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Steelers preseason recap: Revisiting the running back battle reveals little change from 2012

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It's not for a lack of effort, but there doesn't seem to be much fundamental difference between the Steelers' running situation in 2012 compared to their performance in the 2013 preseason.

Jeremy Brevard-USA TODAY Sports

The smoke from the shoes of Panthers receiver Ted Ginn cleared Thursday, and the Steelers found themselves losers of four straight preseason games - their fourth winless preseason since 1965.

No worries. It doesn't matter. What does matter is how settled things are, and how questions surrounding the team's mos unstable position, running back, have been answered.

Except they haven't.

They Steelers ran poorly throughout 2012, minus a few games, and immediate judgment blamed the offensive line. Out goes Sean Kugler in comes offensive line coach Jack Bicknell Jr. Max Starks isn't re-signed, and the Steelers toy with Marcus Gilbert at left tackle, before switching him with right tackle Mike Adams. Chris Rainey is sent packing as LaRod Stephens-Howling is signed and Le'Veon Bell is drafted.

A new coach, emphasis on a new scheme and two players brought in to handle regular downs and specialty packages. The result? Dwyer probably looked the best through four games, Stephens-Howling had perhaps the best game (40 yards on seven carries against the Giants), recently acquired Felix Jones looked the best at the end (and was the only running back to play in every game he was eligible to play in) and the Steelers tentatively declared Redman the starter - despite being hurt for a significant chunk of the preseason.

Or, in other words, they're exactly where they were last year.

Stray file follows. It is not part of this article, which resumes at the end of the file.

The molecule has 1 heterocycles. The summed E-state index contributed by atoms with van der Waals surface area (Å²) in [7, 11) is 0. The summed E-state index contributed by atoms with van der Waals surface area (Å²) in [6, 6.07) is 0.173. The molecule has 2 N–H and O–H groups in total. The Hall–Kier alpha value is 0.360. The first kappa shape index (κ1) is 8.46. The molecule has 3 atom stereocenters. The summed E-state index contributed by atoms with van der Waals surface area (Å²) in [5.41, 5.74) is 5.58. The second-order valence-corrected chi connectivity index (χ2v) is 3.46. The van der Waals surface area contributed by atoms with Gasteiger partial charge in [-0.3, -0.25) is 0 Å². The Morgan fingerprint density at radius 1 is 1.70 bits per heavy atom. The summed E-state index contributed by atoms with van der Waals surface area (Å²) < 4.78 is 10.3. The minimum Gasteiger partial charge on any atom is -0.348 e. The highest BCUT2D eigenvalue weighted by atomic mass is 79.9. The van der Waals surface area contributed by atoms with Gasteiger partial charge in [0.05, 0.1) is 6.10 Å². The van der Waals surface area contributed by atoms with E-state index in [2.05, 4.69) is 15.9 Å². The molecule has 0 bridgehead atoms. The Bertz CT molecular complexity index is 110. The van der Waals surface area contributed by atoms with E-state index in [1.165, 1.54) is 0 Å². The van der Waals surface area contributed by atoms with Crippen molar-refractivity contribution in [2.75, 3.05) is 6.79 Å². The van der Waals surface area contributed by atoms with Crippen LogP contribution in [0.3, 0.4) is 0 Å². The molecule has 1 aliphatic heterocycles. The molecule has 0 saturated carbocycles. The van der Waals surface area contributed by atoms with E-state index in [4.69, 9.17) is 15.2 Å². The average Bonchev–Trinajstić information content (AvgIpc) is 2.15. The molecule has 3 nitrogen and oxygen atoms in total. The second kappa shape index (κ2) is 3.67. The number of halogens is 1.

Redman may be on the field over Dwyer on the Steelers' first play from scrimmage against the Tennessee Titans in Week 1 Sept. 8. Dwyer may get the nod. One of them may be cut in favor of Jones.

None of the stability the Steelers worked this offseason to bring.

While Bell sits out with a mid-foot sprain that will likely keep him on the shelf over the first few games (a la Rashard Mendenhall last year), it's fair to expect a lukewarm battle between Redman and Dwyer for the starting position - while they slug it out with 10 and 11 carries, respectively. Maybe add two or three for Stephens-Howling.

What those players do with those carries is obviously what's important, but the question to ask is whether enough has been done by any of them to suggest this team can run the ball the way they've been envisioning over the last few months.

Perhaps it's not the runners. That's a fair concern. The offensive line, for all its hype and high draft picks, did little to assuage fears of their production as a group.

If both units are going to hit the ground running in the regular season, a few adjustments need to be made, and a few ailments have to heal. That's the simple conclusion. The one a bit harder to swallow is maybe all the emphasis and work was for naught, and fans can expect this team to run for less than four yards a carry again this year.

Just like the depth chart, it's hard to say what's more likely, and the only certainty seems to be anything in possible.

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